Thursday, 12 February 2015

ClinicSpeak: lemon verbena biomarker study

Why the nutriceutical have an uphill battle to see the light of day. #MSBlog #MSResearch #ClinicSpeak

"The biomarker study below shows that lemon verbena a dietary supplement reduces pro-inflammatory cytokines and markers in MSers compared to baseline. The author's imply that lemon verbena has anti-inflammatory effects that may help MS. This is really a proof-of-concept study and should lead to a full development programme to find the component in lemon verbena that is responsible for these effects. The active ingredient(s) could then be extracted or synthesised and tested in EAE or similar animal model of MS. Depending on how effective it is the investigators' may be able to define some novel IP (intellectual property) and patent the substance as a treatment for MS. The patent is essential if the investigators want to attract follow-on funding. The ideal route for the latter is outside of academia as a University spin-off company. The start-up money can then be used to do the necessary work on developing a formulation of the compound(s), establishing the pharmacokinetics and pharmacodynamics of the new drug, doing toxicology studies in two animal species (e.g. rats and dogs). By this stage the initial round of funding will be spent, 6-8 years of patent life will be gone and big Pharma will want phase 1 (first in man) and phase 2a (proof-of-concept) data before investing in the compound. The academics who have started this University spin-off will now have to attract a second round of funding, only this time it will need to be much larger. Phase 1 toxicology studies will need to be contracted out to a CRO (contract research organisation) at great expense. The phase 2a study will need to be designed; will it be a simple baseline-line vs. treatment period (similar to what we have done with INSPIRE) or parallel-arm placebo controlled frequent MRI study? Industry and serious investors will almost certainly want the latter. After the phase 1 & 2a  studies another 3-4 years of patent life have expired and Big Pharma will be asking if there is really enough time left on the patent to do the necessary dose-finding 2b study and a full phase 3 programme to justify their investment. They business people will being say the anti-inflammatory market in MS is saturated and with small molecules off-patent, or due to come off patent, the market will be much less competitive. I predict that Pharma will say no thanks and the academics will be depressed that they have dedicated 15 years of their research careers to a project that has not be commercialised. Why am I so negative? It is simple, almost all new activity in the MS anti-inflammatory field is with repurposed or me-too drugs; i.e. a low-risk strategy. Very few companies are trying new anti-inflammatory drugs. This is why lemon verbena, or its active ingredient, has almost no chance of getting developed into an anti-inflammatory drug for MS using the standard pharma development approach."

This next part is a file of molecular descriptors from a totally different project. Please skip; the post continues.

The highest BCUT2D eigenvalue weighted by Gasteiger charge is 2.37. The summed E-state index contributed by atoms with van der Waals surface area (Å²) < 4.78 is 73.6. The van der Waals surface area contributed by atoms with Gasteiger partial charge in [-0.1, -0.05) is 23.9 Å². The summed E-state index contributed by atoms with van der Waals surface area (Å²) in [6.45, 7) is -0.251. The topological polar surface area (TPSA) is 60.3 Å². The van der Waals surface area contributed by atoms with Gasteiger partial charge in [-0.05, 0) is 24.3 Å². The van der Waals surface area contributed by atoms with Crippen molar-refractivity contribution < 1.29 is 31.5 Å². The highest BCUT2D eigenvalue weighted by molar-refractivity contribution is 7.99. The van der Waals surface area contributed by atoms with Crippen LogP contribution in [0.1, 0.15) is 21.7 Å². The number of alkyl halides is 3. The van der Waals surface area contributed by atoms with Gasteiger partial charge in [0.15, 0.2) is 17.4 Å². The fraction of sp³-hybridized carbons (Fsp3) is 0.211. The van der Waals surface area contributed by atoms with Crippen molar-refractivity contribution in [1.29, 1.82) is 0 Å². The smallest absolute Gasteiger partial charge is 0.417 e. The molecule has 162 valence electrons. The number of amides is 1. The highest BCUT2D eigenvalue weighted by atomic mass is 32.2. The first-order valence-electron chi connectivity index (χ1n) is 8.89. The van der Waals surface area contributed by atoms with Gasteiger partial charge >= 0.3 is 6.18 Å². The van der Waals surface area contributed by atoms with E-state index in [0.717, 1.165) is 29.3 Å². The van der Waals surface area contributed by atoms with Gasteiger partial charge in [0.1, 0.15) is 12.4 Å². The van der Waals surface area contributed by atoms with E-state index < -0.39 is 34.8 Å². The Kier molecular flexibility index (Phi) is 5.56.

"I hope I have made the point that the current Big Pharma model is almost certainly missing many effective drugs. This is another reason why we need an alternative model." 

"The other option for MSers is to simply take lemon verbena without any real data to support it efficacy in MS. This is the usual route of nutriceuticals. Please note that nutriceuticals are not without problems. They may for example contain toxic substances or metabolites that in small doses are not a problem, but as soon as you start using them in pharmacological doses side effects appear. Nutriceuticals can also interact with other medications and cause problems. This is why we can't recommend them to our patients; evidence-based medicine is brutally blunt."

Mauriz et al. EFFECTS OF DIETARY SUPPLEMENTATION WITH LEMON VERBENA EXTRACTS ON SERUM INFLAMMATORY MARKERS OF MULTIPLE SCLEROSIS PATIENTS. Nutr Hosp. 2014;31(n02):764-77

Introduction: Inflammation is one of the main contributory factors to the etiopathogenesis of MS. Dietary interventions with Lipia citriadora (lemon verbena) extracts have been proved to be effective in the prevention of inflammatory diseases. 


Objectives: The aim of this study is to evaluate the effect of lemon verbena supplementation in pro- and anti- inflammatory serum biomarkers of MSers with different clinical sub-types of MS.

Methods: The effect of lemon verbena supplementation (10% w/w verbascoside) was evaluated in a randomized, double-blinded placebo-controlled study with 30 participants classified in relapsing-remitting (n=10), primary progressive (n=5) and secondary progressive (n=15) MS presentations. Serum cytokine and C reactive protein levels were assessed in intervention and control groups for each MS clinical subtype after 28 days of dietary supplementation.